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OBJECTIVE: Develop a consensus on the content and form of safety netting advice (SNA) for parents of acutely ill children. DESIGN: Four-round modified e-Delphi using online questionnaires and feedback among clinical and research experts. SETTING: Ambulatory care in high-income countries. PARTICIPANTS: Forty-one experts from 13 countries: 3 emergency physicians, 15 general practitioners, 4 nurses and 19 paediatricians. RESULTS: The experts defined the content of SNA as advice on the normal, expected disease course of the provisional diagnosis, diagnostic uncertainty, alarm signs that indicate the need for medical help and information on where and how to find such help. Regarding the form of the SNA, the experts agree that a reliable source should give SNA verbally with paper or digital written or video/image resources at every appropriate healthcare encounter in a short and simple empowering fashion, specific to the child's situation and seek confirmatory feedback from parents. CONCLUSIONS: SNA needs to contain advice on the expected disease course, alarm signs and where and how to find help. It should be given verbally with written resources by a reliable healthcare professional or digital platform. Short, simple and specific, SNA needs to empower the parent whose understanding of the advice should be checked. The effectiveness of SNA resources coproduced by parents and experts should be assessed in different settings and those providing SNA require up-to-date and reliable training.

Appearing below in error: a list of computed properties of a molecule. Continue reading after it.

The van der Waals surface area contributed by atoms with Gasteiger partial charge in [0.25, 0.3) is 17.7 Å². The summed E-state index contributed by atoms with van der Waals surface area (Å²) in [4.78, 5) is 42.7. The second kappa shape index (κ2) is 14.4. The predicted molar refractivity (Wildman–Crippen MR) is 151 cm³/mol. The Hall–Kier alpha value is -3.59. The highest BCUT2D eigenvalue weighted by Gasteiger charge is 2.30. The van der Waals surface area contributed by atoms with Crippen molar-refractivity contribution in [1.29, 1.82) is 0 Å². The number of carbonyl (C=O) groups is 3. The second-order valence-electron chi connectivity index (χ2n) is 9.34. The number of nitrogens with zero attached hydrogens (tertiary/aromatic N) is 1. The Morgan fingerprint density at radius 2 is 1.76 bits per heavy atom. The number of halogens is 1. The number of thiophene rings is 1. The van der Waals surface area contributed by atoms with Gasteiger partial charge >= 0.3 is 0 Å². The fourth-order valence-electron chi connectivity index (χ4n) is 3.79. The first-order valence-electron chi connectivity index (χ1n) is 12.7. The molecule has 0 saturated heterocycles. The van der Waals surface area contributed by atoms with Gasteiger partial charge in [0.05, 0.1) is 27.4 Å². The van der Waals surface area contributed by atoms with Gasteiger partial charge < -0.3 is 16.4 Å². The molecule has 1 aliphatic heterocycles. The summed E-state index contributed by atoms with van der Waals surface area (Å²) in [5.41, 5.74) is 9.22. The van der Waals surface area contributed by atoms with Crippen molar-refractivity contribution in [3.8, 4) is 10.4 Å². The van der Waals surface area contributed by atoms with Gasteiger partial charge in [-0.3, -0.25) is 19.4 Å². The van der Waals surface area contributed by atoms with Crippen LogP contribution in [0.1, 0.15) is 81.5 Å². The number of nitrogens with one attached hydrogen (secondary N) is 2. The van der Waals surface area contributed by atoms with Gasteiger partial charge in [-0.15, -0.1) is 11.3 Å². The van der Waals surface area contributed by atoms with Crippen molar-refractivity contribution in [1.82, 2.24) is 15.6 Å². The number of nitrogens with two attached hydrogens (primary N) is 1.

Original publication




Journal article


Arch Dis Child

Publication Date



Communicable Diseases, Nursing, Paediatrics, Primary Health Care, Qualitative research